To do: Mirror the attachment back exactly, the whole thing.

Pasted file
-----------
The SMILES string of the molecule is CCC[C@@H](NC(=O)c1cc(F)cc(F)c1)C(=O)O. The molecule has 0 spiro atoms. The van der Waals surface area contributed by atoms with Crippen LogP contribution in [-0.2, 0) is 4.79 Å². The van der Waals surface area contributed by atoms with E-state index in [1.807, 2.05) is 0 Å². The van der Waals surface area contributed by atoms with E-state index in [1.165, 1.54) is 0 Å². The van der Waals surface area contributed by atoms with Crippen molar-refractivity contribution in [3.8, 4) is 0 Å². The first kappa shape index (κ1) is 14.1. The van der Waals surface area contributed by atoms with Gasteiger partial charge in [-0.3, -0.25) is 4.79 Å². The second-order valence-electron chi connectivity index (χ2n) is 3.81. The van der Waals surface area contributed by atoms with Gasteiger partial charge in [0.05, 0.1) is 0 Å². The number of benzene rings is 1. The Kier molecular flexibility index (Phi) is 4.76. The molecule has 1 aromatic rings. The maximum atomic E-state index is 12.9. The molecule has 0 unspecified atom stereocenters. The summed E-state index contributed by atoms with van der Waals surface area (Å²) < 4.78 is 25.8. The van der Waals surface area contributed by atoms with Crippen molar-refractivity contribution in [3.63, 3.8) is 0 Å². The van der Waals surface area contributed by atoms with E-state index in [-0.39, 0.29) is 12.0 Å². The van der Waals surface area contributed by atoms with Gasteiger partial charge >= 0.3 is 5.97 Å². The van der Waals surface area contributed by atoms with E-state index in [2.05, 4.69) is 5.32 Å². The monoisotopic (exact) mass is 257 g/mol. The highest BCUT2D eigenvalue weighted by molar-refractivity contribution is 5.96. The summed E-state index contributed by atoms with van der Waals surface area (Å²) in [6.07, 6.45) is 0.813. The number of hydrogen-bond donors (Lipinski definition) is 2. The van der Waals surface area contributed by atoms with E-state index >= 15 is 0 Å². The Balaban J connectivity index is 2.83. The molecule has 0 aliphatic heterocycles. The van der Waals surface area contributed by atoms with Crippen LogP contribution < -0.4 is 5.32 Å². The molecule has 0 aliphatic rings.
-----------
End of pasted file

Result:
The SMILES string of the molecule is CCC[C@@H](NC(=O)c1cc(F)cc(F)c1)C(=O)O. The molecule has 0 spiro atoms. The van der Waals surface area contributed by atoms with Crippen LogP contribution in [-0.2, 0) is 4.79 Å². The van der Waals surface area contributed by atoms with E-state index in [1.807, 2.05) is 0 Å². The van der Waals surface area contributed by atoms with E-state index in [1.165, 1.54) is 0 Å². The van der Waals surface area contributed by atoms with Crippen molar-refractivity contribution in [3.8, 4) is 0 Å². The first kappa shape index (κ1) is 14.1. The van der Waals surface area contributed by atoms with Gasteiger partial charge in [-0.3, -0.25) is 4.79 Å². The second-order valence-electron chi connectivity index (χ2n) is 3.81. The van der Waals surface area contributed by atoms with Gasteiger partial charge in [0.05, 0.1) is 0 Å². The number of benzene rings is 1. The Kier molecular flexibility index (Phi) is 4.76. The molecule has 1 aromatic rings. The maximum atomic E-state index is 12.9. The molecule has 0 unspecified atom stereocenters. The summed E-state index contributed by atoms with van der Waals surface area (Å²) < 4.78 is 25.8. The van der Waals surface area contributed by atoms with Crippen molar-refractivity contribution in [3.63, 3.8) is 0 Å². The van der Waals surface area contributed by atoms with E-state index in [-0.39, 0.29) is 12.0 Å². The van der Waals surface area contributed by atoms with Gasteiger partial charge >= 0.3 is 5.97 Å². The van der Waals surface area contributed by atoms with E-state index in [2.05, 4.69) is 5.32 Å². The monoisotopic (exact) mass is 257 g/mol. The highest BCUT2D eigenvalue weighted by molar-refractivity contribution is 5.96. The summed E-state index contributed by atoms with van der Waals surface area (Å²) in [6.07, 6.45) is 0.813. The number of hydrogen-bond donors (Lipinski definition) is 2. The van der Waals surface area contributed by atoms with E-state index >= 15 is 0 Å². The Balaban J connectivity index is 2.83. The molecule has 0 aliphatic heterocycles. The van der Waals surface area contributed by atoms with Crippen LogP contribution < -0.4 is 5.32 Å². The molecule has 0 aliphatic rings.